World Cup and beyond: the future of construction in Qatar
by Moutaz Al-Khayyat, Chairman of Power International Holding and UCC Holding
Source:Construction News UK
The coronavirus pandemic struck just as Qatar was enjoying a construction boom, with developers looking ahead to the 2022 FIFA World Cup and beyond.
The sector was valued at $43.95bn (£35bn) last year and, while Covid-19 has posed challenges and required heightened health and safety protocols, work has not ground to a halt. Our company, UCC Holding, has always prioritised the health and safety of our workers, who are doing so much to build the country, and we were proud to have recently been awarded the country winner for Qatar at the British Safety Council 2020 International Safety Awards.
There has of course, been a relative slowing of projects, a result of a reduced workforce and delays in certain supplies. But these have not been significant problems – indeed, the government has given the green light to dozens of new projects since the Covid-19 outbreak.
We are confident the economic readjustment will be sharp enough that the value of Qatar’s construction market will still hit previous estimates of $71.65bn (£57.04bn) by 2025.
By any standards, that is an extraordinary growth rate and illustrates the opportunities in a country known for having one of the highest per capita incomes in the world. This is a result of National Vision 2030, which outlines our government’s determination to diversify the economy away from its dependence on the oil & gas sector – with construction and manufacturing among the key beneficiaries.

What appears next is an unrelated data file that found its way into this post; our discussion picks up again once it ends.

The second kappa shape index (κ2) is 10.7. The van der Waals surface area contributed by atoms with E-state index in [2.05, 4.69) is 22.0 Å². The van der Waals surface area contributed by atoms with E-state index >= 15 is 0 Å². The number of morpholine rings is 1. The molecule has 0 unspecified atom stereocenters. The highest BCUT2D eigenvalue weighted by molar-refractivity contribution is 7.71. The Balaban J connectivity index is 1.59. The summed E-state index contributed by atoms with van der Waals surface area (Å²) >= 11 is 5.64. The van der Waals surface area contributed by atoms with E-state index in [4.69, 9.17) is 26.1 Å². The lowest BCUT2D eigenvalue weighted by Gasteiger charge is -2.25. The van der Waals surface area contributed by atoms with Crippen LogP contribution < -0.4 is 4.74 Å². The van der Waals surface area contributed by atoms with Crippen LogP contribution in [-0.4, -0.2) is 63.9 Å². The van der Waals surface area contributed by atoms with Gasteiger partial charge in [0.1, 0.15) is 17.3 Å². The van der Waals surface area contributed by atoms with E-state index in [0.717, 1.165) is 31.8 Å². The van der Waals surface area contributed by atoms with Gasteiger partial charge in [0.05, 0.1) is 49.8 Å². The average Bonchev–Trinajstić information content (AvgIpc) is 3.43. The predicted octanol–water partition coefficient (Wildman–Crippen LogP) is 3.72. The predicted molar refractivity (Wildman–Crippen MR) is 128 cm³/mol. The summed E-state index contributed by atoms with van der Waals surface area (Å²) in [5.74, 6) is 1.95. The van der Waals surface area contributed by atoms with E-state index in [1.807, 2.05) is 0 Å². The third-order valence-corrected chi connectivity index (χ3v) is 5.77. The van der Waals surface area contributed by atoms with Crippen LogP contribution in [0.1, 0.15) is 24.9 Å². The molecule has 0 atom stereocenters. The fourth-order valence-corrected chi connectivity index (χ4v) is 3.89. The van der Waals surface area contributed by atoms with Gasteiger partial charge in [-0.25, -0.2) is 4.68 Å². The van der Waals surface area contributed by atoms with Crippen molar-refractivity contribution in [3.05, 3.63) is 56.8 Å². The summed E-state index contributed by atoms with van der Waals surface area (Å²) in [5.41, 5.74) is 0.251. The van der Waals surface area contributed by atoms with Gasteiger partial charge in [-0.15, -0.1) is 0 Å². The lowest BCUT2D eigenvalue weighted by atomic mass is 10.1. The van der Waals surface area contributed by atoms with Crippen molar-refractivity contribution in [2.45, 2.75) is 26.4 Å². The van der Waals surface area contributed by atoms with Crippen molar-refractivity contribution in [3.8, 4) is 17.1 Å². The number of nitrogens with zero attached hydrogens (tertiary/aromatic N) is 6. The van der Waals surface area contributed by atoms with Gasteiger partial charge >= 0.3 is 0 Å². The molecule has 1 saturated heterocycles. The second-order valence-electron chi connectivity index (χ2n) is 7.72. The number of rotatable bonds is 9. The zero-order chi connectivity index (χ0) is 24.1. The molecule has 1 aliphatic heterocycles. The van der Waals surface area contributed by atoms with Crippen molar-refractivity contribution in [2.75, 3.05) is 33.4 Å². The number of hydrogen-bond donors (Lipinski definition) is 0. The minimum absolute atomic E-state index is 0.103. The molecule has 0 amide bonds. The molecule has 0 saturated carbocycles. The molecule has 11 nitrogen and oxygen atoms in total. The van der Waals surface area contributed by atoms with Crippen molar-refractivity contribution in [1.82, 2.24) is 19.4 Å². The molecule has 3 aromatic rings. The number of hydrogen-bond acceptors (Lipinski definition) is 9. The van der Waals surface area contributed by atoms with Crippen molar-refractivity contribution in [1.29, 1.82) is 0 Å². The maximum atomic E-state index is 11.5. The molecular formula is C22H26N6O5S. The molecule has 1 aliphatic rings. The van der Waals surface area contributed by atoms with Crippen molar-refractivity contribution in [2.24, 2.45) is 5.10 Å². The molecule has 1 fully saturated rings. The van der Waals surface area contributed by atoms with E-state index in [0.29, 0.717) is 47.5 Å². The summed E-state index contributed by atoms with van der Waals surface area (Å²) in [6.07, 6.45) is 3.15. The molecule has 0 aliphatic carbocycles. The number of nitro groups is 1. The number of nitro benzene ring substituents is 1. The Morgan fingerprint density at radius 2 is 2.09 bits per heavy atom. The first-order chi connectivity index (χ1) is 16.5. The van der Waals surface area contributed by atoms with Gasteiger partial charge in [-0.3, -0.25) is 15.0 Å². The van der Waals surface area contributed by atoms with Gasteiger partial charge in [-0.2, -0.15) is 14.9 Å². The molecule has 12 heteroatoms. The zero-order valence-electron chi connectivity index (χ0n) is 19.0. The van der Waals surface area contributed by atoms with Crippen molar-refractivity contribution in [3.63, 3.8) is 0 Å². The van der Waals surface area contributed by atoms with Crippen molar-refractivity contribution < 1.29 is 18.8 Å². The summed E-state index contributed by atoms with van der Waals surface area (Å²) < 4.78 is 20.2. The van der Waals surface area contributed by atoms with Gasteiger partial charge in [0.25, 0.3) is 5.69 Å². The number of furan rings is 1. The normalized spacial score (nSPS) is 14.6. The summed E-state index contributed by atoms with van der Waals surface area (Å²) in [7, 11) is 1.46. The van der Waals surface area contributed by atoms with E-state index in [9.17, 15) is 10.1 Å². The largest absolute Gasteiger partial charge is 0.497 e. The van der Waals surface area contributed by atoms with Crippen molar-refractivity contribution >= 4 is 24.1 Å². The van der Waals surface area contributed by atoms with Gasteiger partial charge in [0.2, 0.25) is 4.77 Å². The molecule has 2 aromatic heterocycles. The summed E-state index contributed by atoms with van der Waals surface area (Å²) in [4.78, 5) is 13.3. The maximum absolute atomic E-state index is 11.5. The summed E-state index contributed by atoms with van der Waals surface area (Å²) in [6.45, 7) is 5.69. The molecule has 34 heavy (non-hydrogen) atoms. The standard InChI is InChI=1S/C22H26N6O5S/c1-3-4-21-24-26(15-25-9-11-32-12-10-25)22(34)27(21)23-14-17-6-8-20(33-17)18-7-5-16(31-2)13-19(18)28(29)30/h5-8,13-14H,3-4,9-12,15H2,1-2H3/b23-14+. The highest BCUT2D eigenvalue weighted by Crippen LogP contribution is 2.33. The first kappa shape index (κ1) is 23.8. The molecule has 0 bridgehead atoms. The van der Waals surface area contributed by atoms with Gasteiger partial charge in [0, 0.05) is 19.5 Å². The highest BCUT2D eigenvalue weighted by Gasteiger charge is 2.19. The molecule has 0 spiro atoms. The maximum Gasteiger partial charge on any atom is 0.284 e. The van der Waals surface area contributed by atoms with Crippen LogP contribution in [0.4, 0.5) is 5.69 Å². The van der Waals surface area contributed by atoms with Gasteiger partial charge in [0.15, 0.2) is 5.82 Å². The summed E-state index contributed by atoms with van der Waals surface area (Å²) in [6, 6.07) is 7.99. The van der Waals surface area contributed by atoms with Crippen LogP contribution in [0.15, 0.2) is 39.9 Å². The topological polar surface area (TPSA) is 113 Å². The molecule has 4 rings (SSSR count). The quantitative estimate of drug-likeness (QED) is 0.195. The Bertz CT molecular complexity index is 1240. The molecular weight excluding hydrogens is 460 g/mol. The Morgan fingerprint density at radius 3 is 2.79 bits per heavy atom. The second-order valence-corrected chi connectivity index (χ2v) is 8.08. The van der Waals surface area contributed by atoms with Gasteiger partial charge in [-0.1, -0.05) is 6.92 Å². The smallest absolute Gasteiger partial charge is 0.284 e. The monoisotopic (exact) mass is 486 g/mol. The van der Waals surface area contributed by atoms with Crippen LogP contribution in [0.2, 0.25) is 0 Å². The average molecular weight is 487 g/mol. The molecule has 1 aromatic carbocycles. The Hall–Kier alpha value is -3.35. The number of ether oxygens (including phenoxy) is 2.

Examples of how the construction industry has flourished in recent years – backed by four years of budget surpluses to fund public spending – can be seen wherever you look. There are new rail and metro lines, a fast-expanding airport, and a rapidly expanding road network. More than $3bn (£2.4bn) has been allocated for building new highways alone.
Of course, we can’t ignore the stimulus created by the World Cup. Ever since we became the smallest nation ever to be awarded the great festival in football back in 2013, construction growth has accelerated. Within four years, construction had become Qatar’s biggest non-minerals sector, contributing 15% to GDP.
The building of stadiums and associated infrastructure is in its final stages and there will, as a result, be a slight downturn in major tenders now the venues have been built.
This dip, though, will be filled by lower value tenders to make the finishing touches to the venues, be it fit-out or additional external features. The Supreme Committee for Delivery & Legacy, for example, is readying eight stadiums and an array of training venues.
This will create opportunities for smaller players, creating a broader, even more resilient construction market in Qatar. As a result, construction will flourish even after the World Cup and I hope that our British friends will continue to look for - and make the most of - the opportunities available from working with us in Qatar in the many years ahead.